You are not entitled to appeal this decision. Section 82 of the Nationality Immigration and Asylum Act 2002 does not provide a right of appeal where an applicant still has leave to enter or remain in the United Kingdom and so is entitled to stay here.

You still have permission to stay until 1 August 2004. You are not required to leave the United Kingdom as a result of this decision."
15th March Steve writes to his Member of Parliament, Rt. Hon. Chris Smith. Mr. Smith offers to make representations on our behalf to the newly-appointed Minister of State for Citizenship and Immigration, Mr. Des Browne.
14th April Having received copies of our correspondence with the Home Office, Mr. Smith writes to Mr. Browne.
14th May Mr. Smith receives a letter from Mr. Browne, who explains in detail that, according to the Immigration Rules, our application was not valid due to the exact circumstances we had previously explained to the Home Office in our telephone call.

Mr. Browne also implies that we had deliberately neglected to obtain the "appropriate entry clearance" when re-entering the country from our weekend trip, neglecting that we only determined to settle after our return, and that we were willing to travel again soon thereafter if told that it was necessary.
"Presumably, Mrs. Purcell then left the United Kingdom by air and re-entered the United Kingdom, by air, on 1 February.  Also, as Mrs. Purcell had leave to enter the United Kingdom until 1 August the refusal notice specifically stated that Mrs Purcell was not required to leave the United Kingdom due to this decision. [...] Mrs. Purcell's circumstances were not considered sufficiently compassionate to warrant the exercise of discretion outside the Immigration Rules.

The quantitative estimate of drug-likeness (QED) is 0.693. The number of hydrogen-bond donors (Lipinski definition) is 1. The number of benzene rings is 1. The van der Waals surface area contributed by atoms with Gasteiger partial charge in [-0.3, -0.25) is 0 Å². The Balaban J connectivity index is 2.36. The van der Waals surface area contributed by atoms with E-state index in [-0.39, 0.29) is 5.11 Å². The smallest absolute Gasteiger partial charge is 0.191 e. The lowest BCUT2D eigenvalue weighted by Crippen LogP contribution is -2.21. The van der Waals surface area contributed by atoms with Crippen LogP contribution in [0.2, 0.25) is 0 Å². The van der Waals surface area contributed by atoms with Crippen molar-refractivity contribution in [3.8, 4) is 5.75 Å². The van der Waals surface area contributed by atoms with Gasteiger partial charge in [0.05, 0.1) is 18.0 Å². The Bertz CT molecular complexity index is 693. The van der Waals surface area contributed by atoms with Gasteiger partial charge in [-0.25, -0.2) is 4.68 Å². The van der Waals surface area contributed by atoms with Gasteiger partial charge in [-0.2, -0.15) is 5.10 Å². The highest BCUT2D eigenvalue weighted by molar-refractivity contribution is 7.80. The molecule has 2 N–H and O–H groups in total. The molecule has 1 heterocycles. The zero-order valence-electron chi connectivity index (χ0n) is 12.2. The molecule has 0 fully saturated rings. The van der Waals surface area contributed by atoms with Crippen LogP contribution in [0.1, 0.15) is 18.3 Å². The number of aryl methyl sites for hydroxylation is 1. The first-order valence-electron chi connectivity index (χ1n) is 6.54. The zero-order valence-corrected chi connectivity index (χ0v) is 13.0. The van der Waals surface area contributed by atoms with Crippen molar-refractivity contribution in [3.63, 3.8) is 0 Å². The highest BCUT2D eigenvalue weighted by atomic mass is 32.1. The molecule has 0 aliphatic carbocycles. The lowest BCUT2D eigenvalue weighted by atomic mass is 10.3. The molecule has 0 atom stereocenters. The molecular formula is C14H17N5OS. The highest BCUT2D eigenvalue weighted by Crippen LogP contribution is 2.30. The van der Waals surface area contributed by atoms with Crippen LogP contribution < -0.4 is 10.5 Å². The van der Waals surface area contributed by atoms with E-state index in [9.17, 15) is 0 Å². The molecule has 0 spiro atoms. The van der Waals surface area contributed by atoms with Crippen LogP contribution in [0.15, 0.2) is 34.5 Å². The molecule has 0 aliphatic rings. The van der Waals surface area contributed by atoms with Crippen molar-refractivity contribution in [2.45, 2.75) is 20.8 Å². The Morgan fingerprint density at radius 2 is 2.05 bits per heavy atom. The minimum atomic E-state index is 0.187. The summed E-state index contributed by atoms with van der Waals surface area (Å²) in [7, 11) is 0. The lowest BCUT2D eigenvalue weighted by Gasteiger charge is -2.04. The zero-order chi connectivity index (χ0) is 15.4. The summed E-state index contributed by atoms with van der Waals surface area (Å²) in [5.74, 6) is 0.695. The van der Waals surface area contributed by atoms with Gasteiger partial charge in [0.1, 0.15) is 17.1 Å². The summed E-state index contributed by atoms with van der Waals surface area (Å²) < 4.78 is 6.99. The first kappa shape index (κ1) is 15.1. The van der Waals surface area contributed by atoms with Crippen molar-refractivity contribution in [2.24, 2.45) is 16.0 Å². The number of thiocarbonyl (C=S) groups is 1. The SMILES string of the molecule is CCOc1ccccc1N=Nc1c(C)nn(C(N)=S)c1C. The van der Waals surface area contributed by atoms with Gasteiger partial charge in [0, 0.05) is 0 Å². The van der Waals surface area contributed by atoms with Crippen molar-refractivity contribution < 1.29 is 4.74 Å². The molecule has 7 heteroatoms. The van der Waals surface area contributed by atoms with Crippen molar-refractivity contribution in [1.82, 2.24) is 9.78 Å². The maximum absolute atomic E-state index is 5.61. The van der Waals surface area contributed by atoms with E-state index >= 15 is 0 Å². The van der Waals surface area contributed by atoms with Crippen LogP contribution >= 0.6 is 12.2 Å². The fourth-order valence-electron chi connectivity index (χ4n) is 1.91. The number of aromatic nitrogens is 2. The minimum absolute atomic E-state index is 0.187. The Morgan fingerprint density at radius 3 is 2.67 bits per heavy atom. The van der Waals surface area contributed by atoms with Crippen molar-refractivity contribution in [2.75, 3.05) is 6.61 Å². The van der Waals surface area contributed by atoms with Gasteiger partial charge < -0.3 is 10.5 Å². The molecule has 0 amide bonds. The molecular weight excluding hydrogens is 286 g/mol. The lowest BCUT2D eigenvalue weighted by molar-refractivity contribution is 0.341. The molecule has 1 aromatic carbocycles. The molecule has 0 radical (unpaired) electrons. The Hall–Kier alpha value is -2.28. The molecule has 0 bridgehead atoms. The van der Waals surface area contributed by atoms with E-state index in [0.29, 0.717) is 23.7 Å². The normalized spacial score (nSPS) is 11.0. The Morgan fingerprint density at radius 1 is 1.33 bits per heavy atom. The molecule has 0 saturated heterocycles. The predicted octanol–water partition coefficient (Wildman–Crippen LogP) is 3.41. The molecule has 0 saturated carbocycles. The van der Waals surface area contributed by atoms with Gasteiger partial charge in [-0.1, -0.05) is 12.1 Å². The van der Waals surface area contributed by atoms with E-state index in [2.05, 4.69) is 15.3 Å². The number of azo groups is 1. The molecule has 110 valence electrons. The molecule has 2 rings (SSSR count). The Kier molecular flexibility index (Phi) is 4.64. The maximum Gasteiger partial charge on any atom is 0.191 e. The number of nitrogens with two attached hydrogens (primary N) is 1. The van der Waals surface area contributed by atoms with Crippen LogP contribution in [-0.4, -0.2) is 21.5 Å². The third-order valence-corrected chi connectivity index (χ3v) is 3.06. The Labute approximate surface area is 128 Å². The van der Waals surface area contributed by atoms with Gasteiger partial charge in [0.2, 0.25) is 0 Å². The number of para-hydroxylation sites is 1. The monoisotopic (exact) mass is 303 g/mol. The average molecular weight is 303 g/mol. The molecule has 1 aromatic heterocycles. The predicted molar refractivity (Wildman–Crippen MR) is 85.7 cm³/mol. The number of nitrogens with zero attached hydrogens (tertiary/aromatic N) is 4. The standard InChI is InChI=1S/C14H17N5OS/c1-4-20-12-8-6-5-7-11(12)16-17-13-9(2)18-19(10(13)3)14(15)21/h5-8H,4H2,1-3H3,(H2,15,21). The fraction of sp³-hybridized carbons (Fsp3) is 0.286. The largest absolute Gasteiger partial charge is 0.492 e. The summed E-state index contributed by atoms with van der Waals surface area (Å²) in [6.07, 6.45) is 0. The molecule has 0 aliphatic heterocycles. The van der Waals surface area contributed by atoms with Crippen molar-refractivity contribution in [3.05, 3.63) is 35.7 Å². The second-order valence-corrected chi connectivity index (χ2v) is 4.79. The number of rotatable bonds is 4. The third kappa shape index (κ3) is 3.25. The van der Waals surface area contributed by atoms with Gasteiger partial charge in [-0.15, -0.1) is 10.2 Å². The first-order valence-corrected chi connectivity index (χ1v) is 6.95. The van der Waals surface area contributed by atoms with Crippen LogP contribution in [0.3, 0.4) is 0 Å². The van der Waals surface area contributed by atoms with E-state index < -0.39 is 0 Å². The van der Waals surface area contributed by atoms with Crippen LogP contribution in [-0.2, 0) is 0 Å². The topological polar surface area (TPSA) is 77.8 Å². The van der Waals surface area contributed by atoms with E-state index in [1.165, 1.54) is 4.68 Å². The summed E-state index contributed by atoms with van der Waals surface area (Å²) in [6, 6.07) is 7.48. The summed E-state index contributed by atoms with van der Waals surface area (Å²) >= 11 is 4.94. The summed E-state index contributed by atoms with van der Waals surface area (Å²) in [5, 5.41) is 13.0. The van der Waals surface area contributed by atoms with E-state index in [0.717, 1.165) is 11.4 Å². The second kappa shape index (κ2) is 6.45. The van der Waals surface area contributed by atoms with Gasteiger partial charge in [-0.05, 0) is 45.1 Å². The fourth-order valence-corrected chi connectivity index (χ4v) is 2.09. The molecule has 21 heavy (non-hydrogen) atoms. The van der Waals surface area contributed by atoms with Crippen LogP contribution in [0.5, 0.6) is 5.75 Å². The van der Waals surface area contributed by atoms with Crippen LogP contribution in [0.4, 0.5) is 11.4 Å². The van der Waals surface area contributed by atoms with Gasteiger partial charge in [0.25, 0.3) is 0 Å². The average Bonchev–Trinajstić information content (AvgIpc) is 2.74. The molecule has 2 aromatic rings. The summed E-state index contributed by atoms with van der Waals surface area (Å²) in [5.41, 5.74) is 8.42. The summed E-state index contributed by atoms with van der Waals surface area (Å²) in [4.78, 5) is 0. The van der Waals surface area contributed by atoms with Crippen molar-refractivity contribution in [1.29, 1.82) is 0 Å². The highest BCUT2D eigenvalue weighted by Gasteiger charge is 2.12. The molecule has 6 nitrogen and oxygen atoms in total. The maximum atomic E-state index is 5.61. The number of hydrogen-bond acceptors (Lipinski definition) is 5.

There are no medical grounds preventing travel on an aeroplane when the child has been born.  Therefore, unless there are any serious compelling and compassionate circumstances before Mrs. Purcell's leave to enter expires on 1 August, Mrs. Purcell will have to obtain the appropriate entry clearance if she wishes to remain in the United Kingdom on the basis of her marriage."
26th May Mr. Smith replies to Mr. Browne's letter, explaining that it is far from ideal for Lia to travel with Grace overseas, and that obtaining the "appropriate entry clearance" will be disruptive to our family life and extremely distressing.
1st June Grace is born, with minor complications.Grace
17th June 2004
Mr. Smith advises us that he has received a reply to his further correspondence with Mr. Browne, which leaves him no opportunity to represent us further; it is a terse re-statement of the previous letter, concluding with the statement that:
"It does not appear that the circumstances of this case are sufficiently compelling or compassionate enough to justify granting leave to remain on a discretionary basis.  Mrs. Purcell should make arrangements to leave the country in August and apply for an entry clearance as a spouse.  If this is granted, Mr. [sic] Purcell may then apply for two years further leave to remain and seek indefinite leave to remain at the end of the probationary period."
This once again fails to recognise that we would not have made an expensive application with a supporting letter from within the country if we had not been told that it would be considered.